Kaine acknowledged that everyone has made mistakes — but that both he and Allen would be held accountable for their actions. “So in terms of the way we get judged for mistakes we make, I think we have a right to ask for a little bit of patience because we’re mortals. But I have followed what George said, and especially maybe what he said as he’s apologized for it.
“What he said in his book — and he apologized to the young man, and I give him credit for that, and he said it was wrong, and I give him credit for that. But as I read the apology, of course if I knew that he words were offensive I wouldn’t have said them. When he singled out a young man in this crowd and looking at him and said, ‘Welcome to America, welcome to the real Virginia,’ there was no mistake about what those words meant, there was no mistake. The implication that this young student was somehow less of a Virginian, or less of an American, than George or you and me. And I don’t know why he would say that. But for whatever reason he said it, it’s part of the divisive politics that we’ve got to put behind in this country.
“And it wasn’t a unique incident,” Kaine added, tying it to past examples of Allen’s rhetoric, such as when in the 1990s he told the state GOP that their job was to go to the Democrats and “knock their soft teeth down their whiny throats,” or calling legislators “dinosaurs” and “monarchical elitists” — or earlier in the debate, when he called federal employees “sanctimonious social engineers.”
“And I don’t know that there’s anybody in this room who thinks that the way to fix the dysfunction in Congress is to put more people in who want to do name calling, who want to divide people against one another. I’m thrilled that in this new Virginia, we’re all real Virginians. That talented society is what has rocketed us forward, and we may have a different view about that.”
A seemingly flustered Allen was given a chance to respond.
“My view of that was that it was a mistake. I never should have singled out that young man. He was simply doing his job. And I apologized for it. It was a mistake, and it diverted our campaign away from the issues that families care about. In this campaign we’re gonna be focused about issues that I hear from families, from small business owners throughout Virginia. And they are concerned about the future of our country. I do want to unite people, all people, and I’m one who comes form a football family, where you grow up where you have a level playing field, and regardless of one’s race, their ethnicity, their religion, everyone ought to have that equal opportunity to compete and succeed.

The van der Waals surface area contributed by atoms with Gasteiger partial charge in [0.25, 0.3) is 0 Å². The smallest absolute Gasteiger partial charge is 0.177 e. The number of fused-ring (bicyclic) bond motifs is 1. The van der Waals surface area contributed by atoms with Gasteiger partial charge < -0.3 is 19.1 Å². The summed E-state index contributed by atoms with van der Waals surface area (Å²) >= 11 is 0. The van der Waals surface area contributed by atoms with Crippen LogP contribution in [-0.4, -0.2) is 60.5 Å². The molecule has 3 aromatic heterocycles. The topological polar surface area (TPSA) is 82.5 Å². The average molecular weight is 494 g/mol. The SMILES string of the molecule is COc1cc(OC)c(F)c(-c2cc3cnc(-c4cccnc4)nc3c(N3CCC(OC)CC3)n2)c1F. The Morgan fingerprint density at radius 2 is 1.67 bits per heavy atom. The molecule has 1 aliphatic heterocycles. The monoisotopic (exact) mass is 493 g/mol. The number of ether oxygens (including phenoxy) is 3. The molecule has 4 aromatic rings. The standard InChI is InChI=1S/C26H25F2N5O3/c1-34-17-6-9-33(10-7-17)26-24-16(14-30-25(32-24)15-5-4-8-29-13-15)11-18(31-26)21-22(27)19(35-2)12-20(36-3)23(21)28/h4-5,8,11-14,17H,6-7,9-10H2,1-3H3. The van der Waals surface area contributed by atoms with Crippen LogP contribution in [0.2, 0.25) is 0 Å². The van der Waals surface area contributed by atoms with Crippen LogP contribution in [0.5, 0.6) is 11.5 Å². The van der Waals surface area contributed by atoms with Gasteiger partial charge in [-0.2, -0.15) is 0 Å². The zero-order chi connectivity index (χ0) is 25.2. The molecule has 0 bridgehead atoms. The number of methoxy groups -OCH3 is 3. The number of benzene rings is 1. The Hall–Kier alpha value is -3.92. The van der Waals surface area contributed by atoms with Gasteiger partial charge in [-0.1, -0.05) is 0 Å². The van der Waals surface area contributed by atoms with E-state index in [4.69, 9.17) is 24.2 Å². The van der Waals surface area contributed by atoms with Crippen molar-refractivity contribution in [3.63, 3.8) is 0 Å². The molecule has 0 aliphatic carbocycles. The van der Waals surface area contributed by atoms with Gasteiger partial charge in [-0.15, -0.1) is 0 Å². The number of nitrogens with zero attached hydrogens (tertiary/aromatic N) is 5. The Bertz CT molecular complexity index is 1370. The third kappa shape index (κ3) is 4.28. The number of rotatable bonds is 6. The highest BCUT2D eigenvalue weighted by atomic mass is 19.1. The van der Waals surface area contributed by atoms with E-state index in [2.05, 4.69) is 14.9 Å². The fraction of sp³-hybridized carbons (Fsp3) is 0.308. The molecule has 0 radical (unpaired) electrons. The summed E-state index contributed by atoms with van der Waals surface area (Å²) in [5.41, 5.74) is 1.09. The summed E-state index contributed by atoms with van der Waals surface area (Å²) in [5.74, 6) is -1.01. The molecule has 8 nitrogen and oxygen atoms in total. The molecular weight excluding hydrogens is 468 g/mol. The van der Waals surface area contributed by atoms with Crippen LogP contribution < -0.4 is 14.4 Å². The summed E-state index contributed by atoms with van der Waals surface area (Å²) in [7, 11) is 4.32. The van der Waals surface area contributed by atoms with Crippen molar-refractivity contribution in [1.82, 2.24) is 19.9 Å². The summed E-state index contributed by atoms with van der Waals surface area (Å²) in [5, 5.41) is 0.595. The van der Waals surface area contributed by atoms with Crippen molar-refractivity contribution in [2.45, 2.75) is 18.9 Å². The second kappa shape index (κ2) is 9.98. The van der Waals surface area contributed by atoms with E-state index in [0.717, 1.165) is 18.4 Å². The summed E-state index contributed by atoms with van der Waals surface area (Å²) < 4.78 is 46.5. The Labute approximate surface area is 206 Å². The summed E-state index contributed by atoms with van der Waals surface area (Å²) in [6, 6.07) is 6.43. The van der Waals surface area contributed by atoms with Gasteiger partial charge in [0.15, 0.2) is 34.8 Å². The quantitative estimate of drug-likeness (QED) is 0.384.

“And yeah, I am competitive, and I do care about the people of Virginia,” Allen said –Â making a segue to a further attack on national energy policy. “When I see people in Washington hurting families, hurting a woman, Mrs. Wright who runs a restaurant right near Winchester, and she said when these gas prices shoot up, sales drop, and we end up with empty chairs. And you see folks in Washington saying, ‘Oh gosh, we don’t have to worry about high gasoline prices’ — you see what happens to her.”
Later on, Allen criticized Kaine for accepting the role of chairman of the Democratic National Committee, saying he should have spent his final year as governor on state priorities, “not the national partisan role of advocating for the likes of, not only President Obama’s policies, but those of Nancy Pelosi and Harry Reid.”
“The likes of President Obama?” Kaine responded.
“Well, the policies and agenda of President Obama, Nancy Pelosi, and Harry Reid,” said Allen. “Were you or were you not advocating for their agenda? And their agenda surely wasn’t consistent with what’s in the best interests of the people of Virginia.”
“Wiping out al-Qaeda?” Kaine responded “Stopping the Iraq War? Saving the auto industry? Is that not being consistent with Virginia’s interests? I just see it a different way than you do, George.”
Later in the debate, Allen had a fumble on some basic science. The candidates were asked about conservative proposals to declare that life begins at conception. Kaine opposed this, explaining that it would not only outlaw abortion, but would outlaw contraception such as the birth control pill and intra-uterine devices.
Allen said that defining life as beginning at conception would not outlaw contraception, as “contraception” means stopping conception — that is, preventing fertilization from taking place.
Later on, there was this awkward exchange with a moderator:
Moderator: Could you tell us, how do you think birth control pills and intra-uterine devices work?
Allen: I’m not – I don’t profess to be a doctor. i’m just using logic of — maybe a little bit of Latin, that contraception means it stops conception – and so you do not have a fertilized egg.
Moderator: Don’t they work by preventing implantation of a fertilized egg?
Allen: Well if the egg is not fertilized, there is not conception.
When Kaine’s turn came up to speak, he explained that the common birth control pill works by a dual mechanism — both preventing fertilization, and preventing successful implantation when fertilization does occur. Also, he added, intra-uterine devices work singly by preventing implantation.